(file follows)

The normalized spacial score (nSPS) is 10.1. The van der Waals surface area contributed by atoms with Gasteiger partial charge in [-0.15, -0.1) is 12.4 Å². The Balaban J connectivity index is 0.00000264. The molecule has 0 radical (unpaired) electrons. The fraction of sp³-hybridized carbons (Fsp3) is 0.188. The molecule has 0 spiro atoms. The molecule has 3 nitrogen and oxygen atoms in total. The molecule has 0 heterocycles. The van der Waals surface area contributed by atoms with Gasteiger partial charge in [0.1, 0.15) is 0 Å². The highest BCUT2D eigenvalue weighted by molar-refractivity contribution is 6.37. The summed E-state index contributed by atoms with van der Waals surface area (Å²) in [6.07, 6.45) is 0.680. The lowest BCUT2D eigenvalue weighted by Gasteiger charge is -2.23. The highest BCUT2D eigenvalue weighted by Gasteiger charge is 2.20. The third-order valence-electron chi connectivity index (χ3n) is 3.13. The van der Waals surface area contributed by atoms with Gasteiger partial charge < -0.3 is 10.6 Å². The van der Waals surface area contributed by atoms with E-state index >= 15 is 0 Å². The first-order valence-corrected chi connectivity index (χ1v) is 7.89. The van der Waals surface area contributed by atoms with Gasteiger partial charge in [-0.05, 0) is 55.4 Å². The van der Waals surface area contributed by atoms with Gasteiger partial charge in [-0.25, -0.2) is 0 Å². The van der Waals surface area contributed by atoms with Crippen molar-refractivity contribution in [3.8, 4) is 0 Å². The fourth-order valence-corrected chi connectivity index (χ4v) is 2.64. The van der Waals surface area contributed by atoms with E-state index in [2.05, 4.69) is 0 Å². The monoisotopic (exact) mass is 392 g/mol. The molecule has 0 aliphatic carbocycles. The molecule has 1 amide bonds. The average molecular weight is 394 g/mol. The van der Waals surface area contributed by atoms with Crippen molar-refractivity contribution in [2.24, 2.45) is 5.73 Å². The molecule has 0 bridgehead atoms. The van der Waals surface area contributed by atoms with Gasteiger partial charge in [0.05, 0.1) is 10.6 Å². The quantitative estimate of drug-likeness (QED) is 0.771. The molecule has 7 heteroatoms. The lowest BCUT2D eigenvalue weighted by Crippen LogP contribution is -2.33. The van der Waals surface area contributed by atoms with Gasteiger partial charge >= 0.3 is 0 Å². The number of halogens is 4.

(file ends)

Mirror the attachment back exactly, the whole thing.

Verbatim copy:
The normalized spacial score (nSPS) is 10.1. The van der Waals surface area contributed by atoms with Gasteiger partial charge in [-0.15, -0.1) is 12.4 Å². The Balaban J connectivity index is 0.00000264. The molecule has 0 radical (unpaired) electrons. The fraction of sp³-hybridized carbons (Fsp3) is 0.188. The molecule has 0 spiro atoms. The molecule has 3 nitrogen and oxygen atoms in total. The molecule has 0 heterocycles. The van der Waals surface area contributed by atoms with Gasteiger partial charge in [0.1, 0.15) is 0 Å². The highest BCUT2D eigenvalue weighted by molar-refractivity contribution is 6.37. The summed E-state index contributed by atoms with van der Waals surface area (Å²) in [6.07, 6.45) is 0.680. The lowest BCUT2D eigenvalue weighted by Gasteiger charge is -2.23. The highest BCUT2D eigenvalue weighted by Gasteiger charge is 2.20. The third-order valence-electron chi connectivity index (χ3n) is 3.13. The van der Waals surface area contributed by atoms with Gasteiger partial charge < -0.3 is 10.6 Å². The van der Waals surface area contributed by atoms with E-state index >= 15 is 0 Å². The first-order valence-corrected chi connectivity index (χ1v) is 7.89. The van der Waals surface area contributed by atoms with Gasteiger partial charge in [-0.05, 0) is 55.4 Å². The van der Waals surface area contributed by atoms with Gasteiger partial charge in [-0.25, -0.2) is 0 Å². The van der Waals surface area contributed by atoms with Crippen molar-refractivity contribution in [3.8, 4) is 0 Å². The fourth-order valence-corrected chi connectivity index (χ4v) is 2.64. The van der Waals surface area contributed by atoms with E-state index in [2.05, 4.69) is 0 Å². The monoisotopic (exact) mass is 392 g/mol. The molecule has 0 aliphatic carbocycles. The molecule has 1 amide bonds. The average molecular weight is 394 g/mol. The van der Waals surface area contributed by atoms with Crippen molar-refractivity contribution in [2.24, 2.45) is 5.73 Å². The molecule has 0 bridgehead atoms. The van der Waals surface area contributed by atoms with Gasteiger partial charge in [0.05, 0.1) is 10.6 Å². The quantitative estimate of drug-likeness (QED) is 0.771. The molecule has 7 heteroatoms. The lowest BCUT2D eigenvalue weighted by Crippen LogP contribution is -2.33. The van der Waals surface area contributed by atoms with Gasteiger partial charge >= 0.3 is 0 Å². The number of halogens is 4.